We progressive populists are a bunch of wimps. We recognize fear-based ignorance in our fellow Americans as their Islamophobia* rages and all reason and sense fly out the window. Instead of noting their foolishness and getting back to the real issues, we are sucked in. We are reactionaries. So afraid we might be like them we err on the side of milquetoast.
In Destiny Disrupted, Tamim Ansary does an extraordinary job of telling the history of humanity from an Islamic perspective. One of the many elements I found compelling was how clearly he demonstrated the history of the world I knew—and it’s safe to say most Americans were taught a similar history as the one I learned—essentially ignores or omits the existence of what Ansary calls “the middle world.**” It’s a fascinating exercise. Informative, too. As the reader is brought into the earliest days of Islam, we see how the people living there thought of themselves as “the world,” just as European/Westerners did.
What brought me to this book was bits of a public affairs speaker I heard on the radio a month or so ago. I wish I was able to track down the actual speech. It’s possible it was Ayaan Hirsi Ali, though I’m not sure. The speaker’s point was similar to that made by Hirsi Ali, though. Well-meaning progressives are so uncomfortable with what might sound ignorant, racist, or simply hateful, we end up watering down the truth. I began searching for a way to learn what Islam is really about, not what the extremes claim it is about. In Destiny Disrupted I happily found a source of the entire history of Islam written in a near story form. A good read that really brought me into the frame or perspective of Muslims. It did, however, make clear to me that we progressives are chickening out of the real discussion. We’re afraid to say a bad word about Islam in ways we aren’t afraid to criticize almost any other institution.
For example, how many people have a hard time criticizing the Catholic Church for how it managed child sexual abuse? Not many people beyond some conflicted Catholics, I imagine. The situation was horrifying and wrong. We all spoke freely about how the system needed to change, yes?
Well, I’m not prepared to be or planning on being very critical of Islam. And I can guarantee you I will never make blanket statements about “all Muslims.” In fact, Ansary’s book does a beautiful job showing how Islam evolved from the 7th century along many different lines. “Rivers,” he refers to the most common perspectives. It blossomed and bloomed and devolved and starved and expanded. In fact, the Muslim world was much more advanced than its Western counterparts until the Reformation/Industrialization/Nationalism days.
One example of a misguided attempt at defeating ignorance is well described in Ansary’s conclusion. He talks about how American Muslims will say that jihad means the internal struggle to remain true to Allah, that Islam is a religion of peace. This doesn’t respect the reality of the rich history of Islam, however. It is true that some interpretations of the meaning of jihad focus on the internal struggle. However, throughout history, there was a recurring pattern of near-constant warfare on the edges of the Muslim world. This served many purposes (economic, civil, religious) and Ansary explains in the book how it was when this constant fighting at the edges of the community began to fade that the entire larger community (Ummah) started to crumble. For any of us to claim that war, fighting, militancy isn’t a tremendous part of Islam, we’d be just as ignorant as the idiots who think that’s all it is. In fact, for most of the life of Islam it was the victories in warfare that were used as evidence Allah was with them.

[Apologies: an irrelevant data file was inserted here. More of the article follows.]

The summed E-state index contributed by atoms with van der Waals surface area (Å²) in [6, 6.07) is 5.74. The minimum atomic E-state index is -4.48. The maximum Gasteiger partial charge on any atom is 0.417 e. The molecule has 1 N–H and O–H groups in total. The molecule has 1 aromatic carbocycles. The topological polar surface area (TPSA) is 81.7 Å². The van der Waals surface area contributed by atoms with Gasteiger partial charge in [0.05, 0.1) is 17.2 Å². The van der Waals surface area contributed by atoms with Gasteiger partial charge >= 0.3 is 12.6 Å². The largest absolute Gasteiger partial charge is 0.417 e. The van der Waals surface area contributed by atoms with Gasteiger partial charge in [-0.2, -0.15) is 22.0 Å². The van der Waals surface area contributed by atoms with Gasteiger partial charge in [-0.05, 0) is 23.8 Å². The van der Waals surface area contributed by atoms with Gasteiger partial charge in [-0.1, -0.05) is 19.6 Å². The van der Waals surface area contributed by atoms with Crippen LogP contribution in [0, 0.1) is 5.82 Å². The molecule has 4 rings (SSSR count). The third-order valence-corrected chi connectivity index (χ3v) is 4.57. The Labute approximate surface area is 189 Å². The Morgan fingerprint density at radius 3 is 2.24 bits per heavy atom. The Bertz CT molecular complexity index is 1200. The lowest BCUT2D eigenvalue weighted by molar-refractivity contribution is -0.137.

In later posts I will address the issue of the role of women in Islam and I’ll likely have a lot more to say. Most important for me to share now is that just as the FOX News loving brain-washed racists who think all Muslims are backwards and evil are wrong, we progressive populists (or liberals or whatever you call yourself if you are someone striving to avoid fear-based hatred and ignorance) shouldn’t be blind to the actual problems that exist in Islam. What we should do, and what I’ve started doing, is learn what it is actually all about. What is the reality. It’s not that all Muslims hate Americans and want to kill us. It’s also not that Islam is a religion of peace and love for all, either. Some Muslims want it to be, but that would require revolutionary change. In any case, we ought to inform ourselves beyond what the mainstream media pass along in their little Western-centric dribbles.
For me, being a populist progressive means believing in freedom and justice for all. It also means not blazing through in opposition to those we know are usually wrong (the radical right, the conservatives) in knee-jerk reactions. We are better than that. In fact, I suggest we all start with that simple interview with Hirsi Ali posted on Salon. She does a fine job noting some of the issues of Islam that deserve strong criticism.

*According to the all-knowing Wikipedia, “in 1997, the British Runnymede Trust defined Islamophobia as the ‘dread or hatred of Islam and therefore, to the fear and dislike of all Muslims.'”
**Rather than using “the Middle East” which places “the West” at the center of the world, Ansary refers to the geographic placement of the Muslim world. Right there, in the middle.